For some people the word ‘spirituality’ may be an instant turn off, for it has connotations of a fluffy, ‘out there’ approach to life that is removed from everyday problems and struggles; whilst for some it is mere escapism from our physical, material reality, often referred to as our ‘Three-Dimensional’ experience in metaphysical circles. But nothing could be further from the truth. If you have a body, a heart, and soul — which we all do — then you are spiritual: spirituality is the development of our inner selves and it is everywhere, and in everything; it is the essence of our reality, the very essence our being. Spirituality is not about escaping from the world by retreating into some higher level of consciousness; rather it is about how we interact in the material world, in the here and now, consciously, and with a conscience. It is about how we face our everyday challenges as much as it is about pursuing our wildest dreams and living our fullest human potential.
What makes a person ‘spiritual’? We are all spiritual, for spirituality is inextricably part of our human essence. We do not need to travel to the far reaches of the East in order to undergo a spiritual awakening, nor do we need to attend a silent retreat or practice reiki healing; we do not need to be psychic, or practice meditation, or do yoga; we do not need crystals, incense, tarot cards or other accouterments; and we do not need to believe in channeling spirits — or believe in anything for that matter — other than a belief in ourselves and our potential to live our personal truth.
Spiritual discourses habitually refer to the ‘higher self’, or the part of us that transcends the earthly plane, as if it were somehow our real self, our soul-self. Oftentimes this ‘self’ is referred to as the Fifth Dimensional or spiritual self, as opposed to the Three Dimensional or human self. But any separation of the two is erroneous, for we embody both. Notions of transcendence are at risk of promoting escapism, or what is sometimes referred to as ‘bypassing’ the real, concrete, everyday world. It is as if we are afraid of our humanness, our own shadow, instead of embracing it, celebrating it, and seeking empowerment in it: indeed, our fallibility enables learning and growth; and our vulnerability is our strength, for it shows compassion and grace in the face of adversity. Oftentimes in spiritual thinking, our human self is divorced from our higher self, or is somehow made inferior to it. But spirituality is not about connecting with our ‘higher’ self but about connecting more deeply and authentically with our human self: it is not about denying our humanness, or escaping from this Three Dimensional reality; rather, it is about learning to live in the world with greater love and compassion.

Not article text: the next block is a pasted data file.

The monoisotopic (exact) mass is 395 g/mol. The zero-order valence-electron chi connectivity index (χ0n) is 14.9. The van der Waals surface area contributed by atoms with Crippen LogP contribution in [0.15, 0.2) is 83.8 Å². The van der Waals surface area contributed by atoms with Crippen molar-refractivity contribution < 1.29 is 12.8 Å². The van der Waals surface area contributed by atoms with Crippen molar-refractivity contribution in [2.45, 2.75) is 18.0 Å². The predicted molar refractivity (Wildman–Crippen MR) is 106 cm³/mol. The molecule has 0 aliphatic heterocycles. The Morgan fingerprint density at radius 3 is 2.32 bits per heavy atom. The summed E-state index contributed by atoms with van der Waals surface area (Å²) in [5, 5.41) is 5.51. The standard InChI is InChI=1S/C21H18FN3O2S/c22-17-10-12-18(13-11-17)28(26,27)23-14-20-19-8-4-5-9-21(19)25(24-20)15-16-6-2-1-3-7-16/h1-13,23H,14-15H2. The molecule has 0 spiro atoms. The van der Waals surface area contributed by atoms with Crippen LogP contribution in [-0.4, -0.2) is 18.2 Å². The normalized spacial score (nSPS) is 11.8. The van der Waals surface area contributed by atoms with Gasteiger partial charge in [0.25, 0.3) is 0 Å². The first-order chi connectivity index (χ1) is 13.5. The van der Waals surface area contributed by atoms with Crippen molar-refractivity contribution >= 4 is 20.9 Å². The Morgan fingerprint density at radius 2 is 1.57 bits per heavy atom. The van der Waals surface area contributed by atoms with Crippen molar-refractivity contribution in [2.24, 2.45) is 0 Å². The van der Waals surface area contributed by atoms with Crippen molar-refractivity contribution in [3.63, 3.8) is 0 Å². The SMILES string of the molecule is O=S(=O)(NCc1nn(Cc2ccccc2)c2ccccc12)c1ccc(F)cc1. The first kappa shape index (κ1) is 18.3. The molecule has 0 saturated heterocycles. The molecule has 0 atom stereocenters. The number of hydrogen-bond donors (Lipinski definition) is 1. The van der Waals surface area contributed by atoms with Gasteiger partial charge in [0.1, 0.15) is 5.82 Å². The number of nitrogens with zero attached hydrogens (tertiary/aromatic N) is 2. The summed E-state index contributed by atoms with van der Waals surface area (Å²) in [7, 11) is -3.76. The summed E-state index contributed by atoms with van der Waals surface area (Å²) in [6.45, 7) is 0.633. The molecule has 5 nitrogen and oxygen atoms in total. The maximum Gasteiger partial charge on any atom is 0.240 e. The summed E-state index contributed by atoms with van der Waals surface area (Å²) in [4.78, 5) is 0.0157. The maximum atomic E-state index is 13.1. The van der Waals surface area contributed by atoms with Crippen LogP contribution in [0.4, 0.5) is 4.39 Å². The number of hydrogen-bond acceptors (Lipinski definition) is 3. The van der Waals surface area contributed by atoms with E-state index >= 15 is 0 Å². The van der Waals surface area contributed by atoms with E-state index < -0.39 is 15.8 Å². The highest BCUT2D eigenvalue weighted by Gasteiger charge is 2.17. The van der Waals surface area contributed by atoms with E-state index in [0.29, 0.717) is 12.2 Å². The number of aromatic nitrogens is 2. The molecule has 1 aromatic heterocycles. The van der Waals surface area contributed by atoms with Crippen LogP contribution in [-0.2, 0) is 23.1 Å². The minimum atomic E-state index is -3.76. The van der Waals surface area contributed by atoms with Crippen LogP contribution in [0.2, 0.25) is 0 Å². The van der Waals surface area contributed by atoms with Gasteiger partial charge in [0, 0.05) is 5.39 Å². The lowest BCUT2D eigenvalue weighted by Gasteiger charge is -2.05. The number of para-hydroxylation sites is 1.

My personal approach to spirituality is anthropocentric, interpreting or regarding the world in terms of human values and experiences. I call this an immanentist approach, whereby our integrated self — which includes our humanness and our spirituality as indistinguishable aspects of our being — is fully present in the physical world. This approach runs counter to ‘transcendentalism’, or the belief that divinity is something wholly independent of the material universe — it is something outside of ourselves, rather than an intrinsic aspect of our being. The spiritual and the human are inseparable aspects of our reality. The more we embrace our human self — our intrinsic selfhood — the more we are fully present, authentic, and integrated: we can only fly so high as our roots are deep, and so it is in the depths of our being that we reach our greatest heights.